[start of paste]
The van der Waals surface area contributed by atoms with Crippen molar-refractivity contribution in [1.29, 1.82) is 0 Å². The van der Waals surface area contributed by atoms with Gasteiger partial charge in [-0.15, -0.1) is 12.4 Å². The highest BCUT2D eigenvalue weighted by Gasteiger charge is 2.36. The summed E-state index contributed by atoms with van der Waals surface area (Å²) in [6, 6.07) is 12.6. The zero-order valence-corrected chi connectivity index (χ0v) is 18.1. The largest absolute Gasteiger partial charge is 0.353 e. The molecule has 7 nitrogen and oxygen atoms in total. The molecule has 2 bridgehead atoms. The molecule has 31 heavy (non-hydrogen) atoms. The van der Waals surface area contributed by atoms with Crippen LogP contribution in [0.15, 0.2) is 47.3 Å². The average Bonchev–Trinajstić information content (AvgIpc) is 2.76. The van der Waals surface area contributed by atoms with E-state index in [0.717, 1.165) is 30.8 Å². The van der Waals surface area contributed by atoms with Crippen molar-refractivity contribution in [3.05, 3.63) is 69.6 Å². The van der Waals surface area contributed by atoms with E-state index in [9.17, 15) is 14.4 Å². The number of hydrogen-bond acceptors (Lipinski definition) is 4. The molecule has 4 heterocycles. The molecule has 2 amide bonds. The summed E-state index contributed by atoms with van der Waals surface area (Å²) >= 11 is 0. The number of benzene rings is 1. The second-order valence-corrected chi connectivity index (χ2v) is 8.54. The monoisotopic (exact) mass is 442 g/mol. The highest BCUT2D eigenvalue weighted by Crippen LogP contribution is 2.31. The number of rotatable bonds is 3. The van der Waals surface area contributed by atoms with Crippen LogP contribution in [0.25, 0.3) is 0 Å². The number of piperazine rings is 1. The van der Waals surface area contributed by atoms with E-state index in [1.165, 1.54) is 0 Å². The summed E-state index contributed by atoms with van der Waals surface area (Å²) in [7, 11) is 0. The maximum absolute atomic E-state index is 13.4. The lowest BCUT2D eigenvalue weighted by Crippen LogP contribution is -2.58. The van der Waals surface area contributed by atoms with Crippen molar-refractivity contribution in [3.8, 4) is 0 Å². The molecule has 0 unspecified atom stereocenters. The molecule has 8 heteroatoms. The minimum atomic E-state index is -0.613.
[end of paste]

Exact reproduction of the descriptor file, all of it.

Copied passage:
The van der Waals surface area contributed by atoms with Crippen molar-refractivity contribution in [1.29, 1.82) is 0 Å². The van der Waals surface area contributed by atoms with Gasteiger partial charge in [-0.15, -0.1) is 12.4 Å². The highest BCUT2D eigenvalue weighted by Gasteiger charge is 2.36. The summed E-state index contributed by atoms with van der Waals surface area (Å²) in [6, 6.07) is 12.6. The zero-order valence-corrected chi connectivity index (χ0v) is 18.1. The largest absolute Gasteiger partial charge is 0.353 e. The molecule has 7 nitrogen and oxygen atoms in total. The molecule has 2 bridgehead atoms. The molecule has 31 heavy (non-hydrogen) atoms. The van der Waals surface area contributed by atoms with Crippen LogP contribution in [0.15, 0.2) is 47.3 Å². The average Bonchev–Trinajstić information content (AvgIpc) is 2.76. The van der Waals surface area contributed by atoms with E-state index in [0.717, 1.165) is 30.8 Å². The van der Waals surface area contributed by atoms with Crippen molar-refractivity contribution in [3.05, 3.63) is 69.6 Å². The van der Waals surface area contributed by atoms with E-state index in [9.17, 15) is 14.4 Å². The number of hydrogen-bond acceptors (Lipinski definition) is 4. The molecule has 4 heterocycles. The molecule has 2 amide bonds. The summed E-state index contributed by atoms with van der Waals surface area (Å²) >= 11 is 0. The number of benzene rings is 1. The second-order valence-corrected chi connectivity index (χ2v) is 8.54. The monoisotopic (exact) mass is 442 g/mol. The highest BCUT2D eigenvalue weighted by Crippen LogP contribution is 2.31. The number of rotatable bonds is 3. The van der Waals surface area contributed by atoms with Crippen LogP contribution in [0.25, 0.3) is 0 Å². The number of piperazine rings is 1. The van der Waals surface area contributed by atoms with E-state index in [1.165, 1.54) is 0 Å². The summed E-state index contributed by atoms with van der Waals surface area (Å²) in [7, 11) is 0. The maximum absolute atomic E-state index is 13.4. The lowest BCUT2D eigenvalue weighted by Crippen LogP contribution is -2.58. The van der Waals surface area contributed by atoms with Crippen molar-refractivity contribution in [3.8, 4) is 0 Å². The molecule has 0 unspecified atom stereocenters. The molecule has 8 heteroatoms. The minimum atomic E-state index is -0.613.